Prisons baffled by rise in inmate numbers despite drop in crime rate

Prisons baffled by rise in inmate numbers despite drop in crime rate
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Uganda Prison authorities have raised concern over the rise in the number of inmates despite the drop in the crime rate.

The latest Annual police crime rate released last week indicated that crime had dropped by 1.5% from 231,653 in 2022 to 228074 in 2023.

Speaking during a high-level reflection meeting on crime trends  organized by the United Nations Office on Drugs and Crime (UNODC) at Golf Course Hotel, Kampala on Tuesday, the deputy Commissioner General of Prisons, Samuel Akena said the drop in crime rate doesn’t resonate with the numbers registered in prisons across the country.

“Whereas crime rate has reduced, the prisoner incarceration rate has continued to go up. If crime rate is going down why is our population is going up?  The number of prisoners admitted directly from court has increased by 13.8% but also our daily number of prisoners has gone up,” Akena said.

He said that as of Monday, prisons across the country had 76626 prisoners, 40568 of which are convicts, making it 52.9% of the total number of inmates, whereas 32555 are still on remand 503 are judgment debtors.

He said this trend has seen the occupancy rate go up to 365% where space meant for one person is occupied by four.

Contradiction?

The deputy Commissioner General however said this trend is not a contradiction from what police reported in its annual crime rate.

“We are not contradicting police. When the police report, for example murder of one person it is one case file but you might have 20 suspects charged. This is what we mean that the crime rate could have gone down but the number of inmates we receive continues to go up,” Akena said.

He gave an example of the 2016 case where Omusinga Charles Wesley Mumbere was charged together with over 150 of his royal guards, noting that whereas it was one case reported at police, it had over 150 suspects who were later sent to prison.

“The change in crime rate may not therefore necessarily move in same direction with prison population. This state of affairs therefore has a serious effect on us as prisons in terms of feeding, housing, sanitation, medical care, uniforms, delivery of prisoners to court.”

He said this state of affairs means even the prison staff is constrained since they are not enough to handle the increasing number of inmates.

The numbers

(Zambia) is the head of Office for the United Nations Office on Drugs and Crime (UNODC) in Uganda, Sharon Lesa Nyambe said it makes no sense celebrating the reduction in crime rates but rather needs to interrogate the numbers.

“The face of crime has poverty littered all over it. If you look at theft which has increased, these are cases predominantly driven by social economic factors in the country,” Nyambe said.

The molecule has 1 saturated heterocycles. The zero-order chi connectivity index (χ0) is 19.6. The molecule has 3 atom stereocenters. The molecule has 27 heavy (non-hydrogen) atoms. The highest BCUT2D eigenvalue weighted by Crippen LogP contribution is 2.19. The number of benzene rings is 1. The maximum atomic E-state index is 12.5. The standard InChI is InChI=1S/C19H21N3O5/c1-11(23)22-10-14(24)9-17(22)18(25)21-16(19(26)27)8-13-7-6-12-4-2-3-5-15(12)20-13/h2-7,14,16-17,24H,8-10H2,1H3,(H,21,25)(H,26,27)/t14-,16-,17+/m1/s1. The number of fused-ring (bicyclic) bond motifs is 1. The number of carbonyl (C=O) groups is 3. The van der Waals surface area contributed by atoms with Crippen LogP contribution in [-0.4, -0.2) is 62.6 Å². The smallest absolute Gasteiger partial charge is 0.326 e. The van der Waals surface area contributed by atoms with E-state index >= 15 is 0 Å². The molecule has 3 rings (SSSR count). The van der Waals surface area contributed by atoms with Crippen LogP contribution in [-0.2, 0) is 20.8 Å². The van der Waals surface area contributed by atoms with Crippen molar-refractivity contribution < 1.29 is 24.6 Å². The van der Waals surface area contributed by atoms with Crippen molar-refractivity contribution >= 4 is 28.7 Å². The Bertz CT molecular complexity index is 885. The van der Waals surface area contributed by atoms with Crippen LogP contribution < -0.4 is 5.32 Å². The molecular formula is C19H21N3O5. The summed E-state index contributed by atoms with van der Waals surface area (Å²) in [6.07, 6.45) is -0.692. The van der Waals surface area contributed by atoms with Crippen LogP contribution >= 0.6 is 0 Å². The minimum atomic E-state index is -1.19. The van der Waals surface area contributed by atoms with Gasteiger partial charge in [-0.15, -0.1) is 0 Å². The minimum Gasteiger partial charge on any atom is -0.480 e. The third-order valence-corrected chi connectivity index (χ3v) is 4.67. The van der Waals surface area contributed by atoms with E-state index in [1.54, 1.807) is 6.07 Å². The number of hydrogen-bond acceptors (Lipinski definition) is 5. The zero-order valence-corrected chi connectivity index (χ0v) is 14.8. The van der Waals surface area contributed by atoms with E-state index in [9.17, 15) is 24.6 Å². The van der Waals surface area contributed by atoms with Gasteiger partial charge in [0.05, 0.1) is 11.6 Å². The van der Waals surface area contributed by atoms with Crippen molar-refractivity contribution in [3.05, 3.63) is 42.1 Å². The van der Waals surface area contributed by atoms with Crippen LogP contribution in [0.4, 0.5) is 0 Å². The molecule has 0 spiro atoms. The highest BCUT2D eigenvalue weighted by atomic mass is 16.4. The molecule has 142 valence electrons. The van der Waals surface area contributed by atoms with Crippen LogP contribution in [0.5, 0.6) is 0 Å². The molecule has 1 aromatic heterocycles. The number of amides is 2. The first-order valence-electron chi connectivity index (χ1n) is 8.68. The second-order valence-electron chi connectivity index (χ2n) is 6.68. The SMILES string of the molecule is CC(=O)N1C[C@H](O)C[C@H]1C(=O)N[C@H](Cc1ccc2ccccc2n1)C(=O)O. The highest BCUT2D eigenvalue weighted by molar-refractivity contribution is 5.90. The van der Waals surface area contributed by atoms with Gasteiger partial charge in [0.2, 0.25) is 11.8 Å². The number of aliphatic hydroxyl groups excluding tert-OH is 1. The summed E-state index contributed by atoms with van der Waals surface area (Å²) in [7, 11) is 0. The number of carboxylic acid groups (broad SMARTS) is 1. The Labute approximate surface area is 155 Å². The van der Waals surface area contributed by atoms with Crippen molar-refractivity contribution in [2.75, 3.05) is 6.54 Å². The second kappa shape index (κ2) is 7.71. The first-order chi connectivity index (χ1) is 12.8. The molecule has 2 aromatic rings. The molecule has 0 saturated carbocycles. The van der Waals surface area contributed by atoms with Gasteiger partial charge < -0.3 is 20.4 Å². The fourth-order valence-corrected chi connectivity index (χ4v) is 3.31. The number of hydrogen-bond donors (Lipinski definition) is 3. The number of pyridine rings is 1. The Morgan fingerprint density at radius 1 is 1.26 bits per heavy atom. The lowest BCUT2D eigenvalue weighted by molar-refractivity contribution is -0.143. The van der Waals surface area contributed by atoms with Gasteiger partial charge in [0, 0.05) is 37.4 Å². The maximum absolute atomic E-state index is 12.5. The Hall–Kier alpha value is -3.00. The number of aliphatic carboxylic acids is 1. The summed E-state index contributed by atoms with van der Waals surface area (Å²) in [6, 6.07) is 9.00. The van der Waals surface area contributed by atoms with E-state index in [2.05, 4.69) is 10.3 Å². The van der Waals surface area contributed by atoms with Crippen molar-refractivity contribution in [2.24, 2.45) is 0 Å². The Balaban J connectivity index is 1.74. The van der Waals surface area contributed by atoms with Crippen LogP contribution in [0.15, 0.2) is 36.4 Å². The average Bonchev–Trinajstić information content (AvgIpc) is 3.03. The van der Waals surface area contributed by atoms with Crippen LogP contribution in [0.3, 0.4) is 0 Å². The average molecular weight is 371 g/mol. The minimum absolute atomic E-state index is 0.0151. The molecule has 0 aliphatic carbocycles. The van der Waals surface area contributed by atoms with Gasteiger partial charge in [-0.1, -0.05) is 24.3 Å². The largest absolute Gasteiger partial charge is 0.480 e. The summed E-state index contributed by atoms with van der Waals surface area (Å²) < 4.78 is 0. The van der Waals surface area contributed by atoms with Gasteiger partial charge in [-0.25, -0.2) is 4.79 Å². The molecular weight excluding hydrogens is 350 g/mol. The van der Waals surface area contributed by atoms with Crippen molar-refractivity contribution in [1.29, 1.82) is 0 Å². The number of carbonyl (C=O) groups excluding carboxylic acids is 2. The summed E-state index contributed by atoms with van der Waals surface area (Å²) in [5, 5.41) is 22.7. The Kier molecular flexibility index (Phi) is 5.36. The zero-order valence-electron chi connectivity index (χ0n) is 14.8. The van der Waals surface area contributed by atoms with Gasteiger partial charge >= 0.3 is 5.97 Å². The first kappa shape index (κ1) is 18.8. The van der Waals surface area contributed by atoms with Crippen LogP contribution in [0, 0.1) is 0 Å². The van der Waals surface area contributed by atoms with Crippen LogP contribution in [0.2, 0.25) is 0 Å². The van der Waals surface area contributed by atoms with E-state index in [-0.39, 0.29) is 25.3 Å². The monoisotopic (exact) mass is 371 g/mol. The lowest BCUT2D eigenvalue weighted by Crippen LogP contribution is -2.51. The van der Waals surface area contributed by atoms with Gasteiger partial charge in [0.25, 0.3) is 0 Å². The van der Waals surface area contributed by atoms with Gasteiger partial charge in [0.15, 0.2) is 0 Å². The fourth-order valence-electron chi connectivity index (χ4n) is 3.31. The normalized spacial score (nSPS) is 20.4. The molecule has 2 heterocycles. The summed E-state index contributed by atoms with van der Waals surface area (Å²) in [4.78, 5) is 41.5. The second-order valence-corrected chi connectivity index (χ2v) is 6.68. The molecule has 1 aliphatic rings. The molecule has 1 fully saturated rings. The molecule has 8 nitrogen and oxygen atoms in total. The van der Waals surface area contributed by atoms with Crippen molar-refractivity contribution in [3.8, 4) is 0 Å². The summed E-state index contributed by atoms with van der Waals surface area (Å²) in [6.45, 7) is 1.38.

She explained that behind some of these numbers are organized syndicates carrying out transnational crime.

“We therefore need to support countries address organized crime and transnational crime because we see criminal cartels being able to surpass jurisdictions and this comes to the detriment of law enforcement agencies in those countries.”

“Increasingly we are seeing a nexus between organized crime and terrorism through human trafficking, drug trafficking, small arms trafficking, wildlife crimes, economic crimes and illicit financial flows.”

She said it is high time criminal justice systems are prepared to handle these cases by building capacity to investigate, adjudicate and provide legal aid assistance to those in conflict with the law.

“We encourage government to undertake threat assessment to know the profile of organized crime in Uganda,  how porous borders relate to this crime among other issues.”

The head of the Judiciary’s Criminal Division, Justice Michael Elubu said the annual crime report is not just mere figures but has large implications.

“I think we need to look at numbers in terms of what they mean and  deploy resource to management of these cases. For example, thefts alone show 65000 cases and if these cases were to come to courts, they would be handled by magistrates yet we currently have only 377 magistrates. If they are to handle these cases, how long would it take the magistrates,” Justice Elubu reasoned.

We should look at those numbers from that perspective. Robberies

“If robbery cases were to be taken to court, the would be handled by judges yet the High Court has only 82 judges. How long would it take if we deployed all the judges to handle only robbery cases? We therefore need to look at these numbers from that perspective. It should be these numbers to inform the decisions we make.”

Speaking during the function, the Inspector General of Police, John Martins Okoth Ochola who was represented by AIGP James Ochaya, the director research and planning said the positive outlook of the crime rate, there is need to have a deliberate action to capacitate and resource the Criminal Investigations Division to over come a number of challenges.

“There is need for more resources to cover the cost of investigations especially capital offences which require an average of shs 15 million but to also deal with poor records and exhibit management which compromises the quality of investigations,” Ochola said.

He also called for dealing with the skills capacity gap and high detective case load which is currently at 39 cases files for each detective against the recommended ratio of 1:12.

 

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